*>>> Duncan Murdoch <murdoch_at_stats.uwo.ca> 26/08/2008 16:17:34 >>>
*

*>>If this is indeed the case, switch; the expected gain is
*

*>>positive because _you already have the information that you hold the
*

*>> median value of the three possibilities_. The tendency when
*

presented

*> >with the problem is to reason as if this is the case.
*

*>No, you don't know that A is the median. That doesn't even make
*

sense,

*>based on the context of the question: there is no 3-valued random
*

*>variable here.
*

This is my point; apologies if I put it badly. The fact is that you
_don't_ hold the median value and that this is indeed a silly way of
looking at it. My assertion was that this is the way many folk DO look
at it, and that this results in an apparent paradox.

In fact, you inadvertently gave an example when you said

*>The unopened envelope can hold only two values, given
*

*>that yours contains A.
*

True - for a rather restricted meaning of 'true'.
As written, it implicitly allows three values; A for the envelope you
hold, and two more (2A and 0.5A) for the alternatives you permit. The
usual (and incorrect) expected gain calculation uses all three; 2A-A for
one choice and 0.5-A for the other. To do that at all, we must be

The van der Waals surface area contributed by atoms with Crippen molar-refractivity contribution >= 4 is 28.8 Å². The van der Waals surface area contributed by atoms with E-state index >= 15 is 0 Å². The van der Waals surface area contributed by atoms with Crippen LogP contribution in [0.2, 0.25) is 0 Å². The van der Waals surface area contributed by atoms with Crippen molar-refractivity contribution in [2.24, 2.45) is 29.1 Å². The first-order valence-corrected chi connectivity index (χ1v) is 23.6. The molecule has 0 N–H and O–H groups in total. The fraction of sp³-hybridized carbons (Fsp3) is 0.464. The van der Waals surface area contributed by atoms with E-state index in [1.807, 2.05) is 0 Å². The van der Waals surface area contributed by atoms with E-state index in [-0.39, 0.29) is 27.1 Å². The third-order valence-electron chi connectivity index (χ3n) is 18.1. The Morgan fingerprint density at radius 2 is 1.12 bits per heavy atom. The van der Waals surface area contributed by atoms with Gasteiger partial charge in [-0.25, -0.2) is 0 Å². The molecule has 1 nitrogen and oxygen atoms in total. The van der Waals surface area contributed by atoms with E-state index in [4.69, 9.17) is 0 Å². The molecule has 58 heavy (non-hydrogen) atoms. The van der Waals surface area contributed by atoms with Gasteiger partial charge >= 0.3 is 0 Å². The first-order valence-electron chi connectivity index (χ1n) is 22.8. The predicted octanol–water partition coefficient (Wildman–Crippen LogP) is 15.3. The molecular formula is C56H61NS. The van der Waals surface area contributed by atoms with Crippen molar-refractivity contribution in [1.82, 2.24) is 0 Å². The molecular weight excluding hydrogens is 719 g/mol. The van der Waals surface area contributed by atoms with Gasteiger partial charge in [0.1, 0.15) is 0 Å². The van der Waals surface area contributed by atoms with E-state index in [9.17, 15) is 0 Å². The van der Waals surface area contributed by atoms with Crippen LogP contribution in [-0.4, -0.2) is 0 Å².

playing with three possible values for the contents of an envelope.

This clearly cannot be the case if there are only two possible values,
as we are told in posing the problem. The situation is that you hold
_either_ A _or_ 2A and the other envelope holds (respectively) 2A or A.
We just don't know what A is until we open both envelopes. So for a
given pair of envelopes, it is the choice of coefficient (1 or 2) that
is random.

If I were to describe this in terms of a random variable I would have
to assume an unknown but - for this run - fixed value A multiplied by a
two-valued random variable with possible values 1 and 2, would I not? We
surely can't have both 0.5 and 2 in our distribution at the same time,
because the original proposition said there were only two possibilities
and they differ by a factor of 2, not 4.

*>You have no basis for putting a probability distribution on those
*

*>values, because you don't know the distribution of X.
*

But we do know; or at least we know the distribution of the
coefficient. We have two envelopes of which one is selected at random,
and the ratio of values is 2. On that basis, assigning a 50:50
probability of ending up with A or 2A on first selection seems
uncontroversial.

But I'm more than willing to have my intuition corrected - possibly
off-line, of course, since this stopped being R a while back!

Steve E

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Received on Tue 26 Aug 2008 - 17:43:49 GMT